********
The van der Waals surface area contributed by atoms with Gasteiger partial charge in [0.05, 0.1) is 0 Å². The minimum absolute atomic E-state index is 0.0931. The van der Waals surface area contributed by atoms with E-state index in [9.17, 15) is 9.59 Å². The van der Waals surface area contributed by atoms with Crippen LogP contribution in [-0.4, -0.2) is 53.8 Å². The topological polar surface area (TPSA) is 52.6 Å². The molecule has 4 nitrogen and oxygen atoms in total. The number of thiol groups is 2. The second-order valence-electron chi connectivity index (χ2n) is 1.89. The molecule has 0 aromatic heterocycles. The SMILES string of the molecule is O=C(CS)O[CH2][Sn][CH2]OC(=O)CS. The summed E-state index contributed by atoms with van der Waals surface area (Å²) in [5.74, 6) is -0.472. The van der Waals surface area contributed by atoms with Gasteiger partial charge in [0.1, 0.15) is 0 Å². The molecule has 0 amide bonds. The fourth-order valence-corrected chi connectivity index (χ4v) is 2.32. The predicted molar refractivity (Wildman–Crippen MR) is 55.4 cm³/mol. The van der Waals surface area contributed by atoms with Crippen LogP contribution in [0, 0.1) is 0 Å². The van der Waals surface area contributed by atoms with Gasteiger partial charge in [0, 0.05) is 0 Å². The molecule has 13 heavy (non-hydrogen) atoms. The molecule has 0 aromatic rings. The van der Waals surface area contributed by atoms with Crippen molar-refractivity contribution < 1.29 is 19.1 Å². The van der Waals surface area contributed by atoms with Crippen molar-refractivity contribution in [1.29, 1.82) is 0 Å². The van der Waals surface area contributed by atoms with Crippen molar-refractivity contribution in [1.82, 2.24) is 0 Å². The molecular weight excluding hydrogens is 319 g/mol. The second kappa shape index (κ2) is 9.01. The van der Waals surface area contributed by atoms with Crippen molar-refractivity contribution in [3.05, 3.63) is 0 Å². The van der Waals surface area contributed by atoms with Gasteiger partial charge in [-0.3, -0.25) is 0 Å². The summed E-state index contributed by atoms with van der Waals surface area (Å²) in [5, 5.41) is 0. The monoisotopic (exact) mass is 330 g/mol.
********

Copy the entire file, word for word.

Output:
The van der Waals surface area contributed by atoms with Gasteiger partial charge in [0.05, 0.1) is 0 Å². The minimum absolute atomic E-state index is 0.0931. The van der Waals surface area contributed by atoms with E-state index in [9.17, 15) is 9.59 Å². The van der Waals surface area contributed by atoms with Crippen LogP contribution in [-0.4, -0.2) is 53.8 Å². The topological polar surface area (TPSA) is 52.6 Å². The molecule has 4 nitrogen and oxygen atoms in total. The number of thiol groups is 2. The second-order valence-electron chi connectivity index (χ2n) is 1.89. The molecule has 0 aromatic heterocycles. The SMILES string of the molecule is O=C(CS)O[CH2][Sn][CH2]OC(=O)CS. The summed E-state index contributed by atoms with van der Waals surface area (Å²) in [5.74, 6) is -0.472. The van der Waals surface area contributed by atoms with Gasteiger partial charge in [0.1, 0.15) is 0 Å². The molecule has 0 amide bonds. The fourth-order valence-corrected chi connectivity index (χ4v) is 2.32. The predicted molar refractivity (Wildman–Crippen MR) is 55.4 cm³/mol. The van der Waals surface area contributed by atoms with Crippen LogP contribution in [0, 0.1) is 0 Å². The van der Waals surface area contributed by atoms with Gasteiger partial charge in [0, 0.05) is 0 Å². The molecule has 13 heavy (non-hydrogen) atoms. The molecule has 0 aromatic rings. The van der Waals surface area contributed by atoms with Crippen molar-refractivity contribution < 1.29 is 19.1 Å². The van der Waals surface area contributed by atoms with Crippen molar-refractivity contribution in [1.29, 1.82) is 0 Å². The van der Waals surface area contributed by atoms with Crippen molar-refractivity contribution in [1.82, 2.24) is 0 Å². The molecular weight excluding hydrogens is 319 g/mol. The second kappa shape index (κ2) is 9.01. The van der Waals surface area contributed by atoms with Crippen molar-refractivity contribution in [3.05, 3.63) is 0 Å². The van der Waals surface area contributed by atoms with Gasteiger partial charge in [-0.3, -0.25) is 0 Å². The summed E-state index contributed by atoms with van der Waals surface area (Å²) in [5, 5.41) is 0. The monoisotopic (exact) mass is 330 g/mol.